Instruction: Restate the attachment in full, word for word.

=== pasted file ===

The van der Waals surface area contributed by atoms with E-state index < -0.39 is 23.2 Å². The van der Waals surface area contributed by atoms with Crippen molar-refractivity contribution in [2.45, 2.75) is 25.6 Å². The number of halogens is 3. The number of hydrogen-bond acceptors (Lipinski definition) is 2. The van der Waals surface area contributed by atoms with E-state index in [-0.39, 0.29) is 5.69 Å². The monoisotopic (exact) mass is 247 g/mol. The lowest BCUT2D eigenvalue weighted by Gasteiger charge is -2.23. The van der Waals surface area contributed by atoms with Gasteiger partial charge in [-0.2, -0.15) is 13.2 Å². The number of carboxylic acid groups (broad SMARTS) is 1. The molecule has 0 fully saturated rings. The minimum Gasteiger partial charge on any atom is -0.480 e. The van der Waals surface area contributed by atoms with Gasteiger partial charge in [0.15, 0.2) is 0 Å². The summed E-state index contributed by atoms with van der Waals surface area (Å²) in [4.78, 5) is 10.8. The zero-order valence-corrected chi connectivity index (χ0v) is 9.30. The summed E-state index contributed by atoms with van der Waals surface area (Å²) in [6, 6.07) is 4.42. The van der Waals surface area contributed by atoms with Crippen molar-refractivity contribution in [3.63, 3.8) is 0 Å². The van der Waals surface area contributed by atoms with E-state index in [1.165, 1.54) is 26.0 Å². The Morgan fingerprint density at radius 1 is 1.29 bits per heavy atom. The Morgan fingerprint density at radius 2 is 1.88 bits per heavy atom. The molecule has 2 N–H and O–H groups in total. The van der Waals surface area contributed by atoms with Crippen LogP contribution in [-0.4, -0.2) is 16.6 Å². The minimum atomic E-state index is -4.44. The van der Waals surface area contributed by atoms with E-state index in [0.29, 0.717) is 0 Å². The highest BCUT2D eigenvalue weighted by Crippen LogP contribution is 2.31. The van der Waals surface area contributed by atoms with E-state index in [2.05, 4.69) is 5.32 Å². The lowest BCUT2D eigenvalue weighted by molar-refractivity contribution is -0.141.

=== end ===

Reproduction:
The van der Waals surface area contributed by atoms with E-state index < -0.39 is 23.2 Å². The van der Waals surface area contributed by atoms with Crippen molar-refractivity contribution in [2.45, 2.75) is 25.6 Å². The number of halogens is 3. The number of hydrogen-bond acceptors (Lipinski definition) is 2. The van der Waals surface area contributed by atoms with E-state index in [-0.39, 0.29) is 5.69 Å². The monoisotopic (exact) mass is 247 g/mol. The lowest BCUT2D eigenvalue weighted by Gasteiger charge is -2.23. The van der Waals surface area contributed by atoms with Gasteiger partial charge in [-0.2, -0.15) is 13.2 Å². The number of carboxylic acid groups (broad SMARTS) is 1. The molecule has 0 fully saturated rings. The minimum Gasteiger partial charge on any atom is -0.480 e. The van der Waals surface area contributed by atoms with Gasteiger partial charge in [0.15, 0.2) is 0 Å². The summed E-state index contributed by atoms with van der Waals surface area (Å²) in [4.78, 5) is 10.8. The zero-order valence-corrected chi connectivity index (χ0v) is 9.30. The summed E-state index contributed by atoms with van der Waals surface area (Å²) in [6, 6.07) is 4.42. The van der Waals surface area contributed by atoms with Crippen molar-refractivity contribution in [3.63, 3.8) is 0 Å². The van der Waals surface area contributed by atoms with E-state index in [1.165, 1.54) is 26.0 Å². The Morgan fingerprint density at radius 1 is 1.29 bits per heavy atom. The Morgan fingerprint density at radius 2 is 1.88 bits per heavy atom. The molecule has 2 N–H and O–H groups in total. The van der Waals surface area contributed by atoms with Crippen LogP contribution in [-0.4, -0.2) is 16.6 Å². The minimum atomic E-state index is -4.44. The van der Waals surface area contributed by atoms with E-state index in [0.29, 0.717) is 0 Å². The highest BCUT2D eigenvalue weighted by Crippen LogP contribution is 2.31. The van der Waals surface area contributed by atoms with E-state index in [2.05, 4.69) is 5.32 Å². The lowest BCUT2D eigenvalue weighted by molar-refractivity contribution is -0.141.